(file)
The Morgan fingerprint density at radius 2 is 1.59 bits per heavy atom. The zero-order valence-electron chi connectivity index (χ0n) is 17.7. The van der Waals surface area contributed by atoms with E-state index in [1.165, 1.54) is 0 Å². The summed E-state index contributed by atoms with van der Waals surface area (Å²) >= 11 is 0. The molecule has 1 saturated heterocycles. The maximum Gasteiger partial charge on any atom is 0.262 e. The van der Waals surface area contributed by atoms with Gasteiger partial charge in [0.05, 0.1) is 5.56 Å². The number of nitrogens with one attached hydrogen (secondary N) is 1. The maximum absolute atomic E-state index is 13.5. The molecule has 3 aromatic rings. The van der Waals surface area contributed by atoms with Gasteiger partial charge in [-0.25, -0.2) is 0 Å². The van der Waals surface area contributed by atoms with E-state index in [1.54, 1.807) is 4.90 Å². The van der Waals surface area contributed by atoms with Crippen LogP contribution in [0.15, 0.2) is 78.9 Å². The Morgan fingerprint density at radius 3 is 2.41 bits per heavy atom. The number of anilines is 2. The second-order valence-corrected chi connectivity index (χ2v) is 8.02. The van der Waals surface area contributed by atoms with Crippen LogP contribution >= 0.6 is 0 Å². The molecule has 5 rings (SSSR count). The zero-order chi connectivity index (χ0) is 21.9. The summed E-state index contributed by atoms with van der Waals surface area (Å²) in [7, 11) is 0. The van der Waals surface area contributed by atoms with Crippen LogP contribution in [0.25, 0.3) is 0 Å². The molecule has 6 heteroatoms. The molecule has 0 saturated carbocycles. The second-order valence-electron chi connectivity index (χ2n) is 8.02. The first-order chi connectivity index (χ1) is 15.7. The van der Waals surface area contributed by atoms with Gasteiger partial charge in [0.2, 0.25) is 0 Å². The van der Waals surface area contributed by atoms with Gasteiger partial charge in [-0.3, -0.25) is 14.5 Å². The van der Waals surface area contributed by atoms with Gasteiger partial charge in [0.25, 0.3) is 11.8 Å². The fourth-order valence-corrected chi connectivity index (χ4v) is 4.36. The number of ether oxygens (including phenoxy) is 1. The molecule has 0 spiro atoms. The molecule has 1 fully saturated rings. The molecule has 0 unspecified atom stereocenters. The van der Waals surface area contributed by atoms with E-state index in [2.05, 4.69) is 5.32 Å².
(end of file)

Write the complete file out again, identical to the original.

The Morgan fingerprint density at radius 2 is 1.59 bits per heavy atom. The zero-order valence-electron chi connectivity index (χ0n) is 17.7. The van der Waals surface area contributed by atoms with E-state index in [1.165, 1.54) is 0 Å². The summed E-state index contributed by atoms with van der Waals surface area (Å²) >= 11 is 0. The molecule has 1 saturated heterocycles. The maximum Gasteiger partial charge on any atom is 0.262 e. The van der Waals surface area contributed by atoms with Gasteiger partial charge in [0.05, 0.1) is 5.56 Å². The number of nitrogens with one attached hydrogen (secondary N) is 1. The maximum absolute atomic E-state index is 13.5. The molecule has 3 aromatic rings. The van der Waals surface area contributed by atoms with Gasteiger partial charge in [-0.25, -0.2) is 0 Å². The van der Waals surface area contributed by atoms with E-state index in [1.54, 1.807) is 4.90 Å². The van der Waals surface area contributed by atoms with Crippen LogP contribution in [0.15, 0.2) is 78.9 Å². The Morgan fingerprint density at radius 3 is 2.41 bits per heavy atom. The number of anilines is 2. The second-order valence-corrected chi connectivity index (χ2v) is 8.02. The van der Waals surface area contributed by atoms with Crippen LogP contribution >= 0.6 is 0 Å². The molecule has 5 rings (SSSR count). The zero-order chi connectivity index (χ0) is 21.9. The summed E-state index contributed by atoms with van der Waals surface area (Å²) in [7, 11) is 0. The van der Waals surface area contributed by atoms with Crippen LogP contribution in [0.25, 0.3) is 0 Å². The molecule has 6 heteroatoms. The molecule has 0 saturated carbocycles. The second-order valence-electron chi connectivity index (χ2n) is 8.02. The first-order chi connectivity index (χ1) is 15.7. The van der Waals surface area contributed by atoms with Gasteiger partial charge in [0.2, 0.25) is 0 Å². The van der Waals surface area contributed by atoms with Gasteiger partial charge in [-0.3, -0.25) is 14.5 Å². The van der Waals surface area contributed by atoms with Gasteiger partial charge in [0.25, 0.3) is 11.8 Å². The fourth-order valence-corrected chi connectivity index (χ4v) is 4.36. The number of ether oxygens (including phenoxy) is 1. The molecule has 0 spiro atoms. The molecule has 1 fully saturated rings. The molecule has 0 unspecified atom stereocenters. The van der Waals surface area contributed by atoms with E-state index in [2.05, 4.69) is 5.32 Å².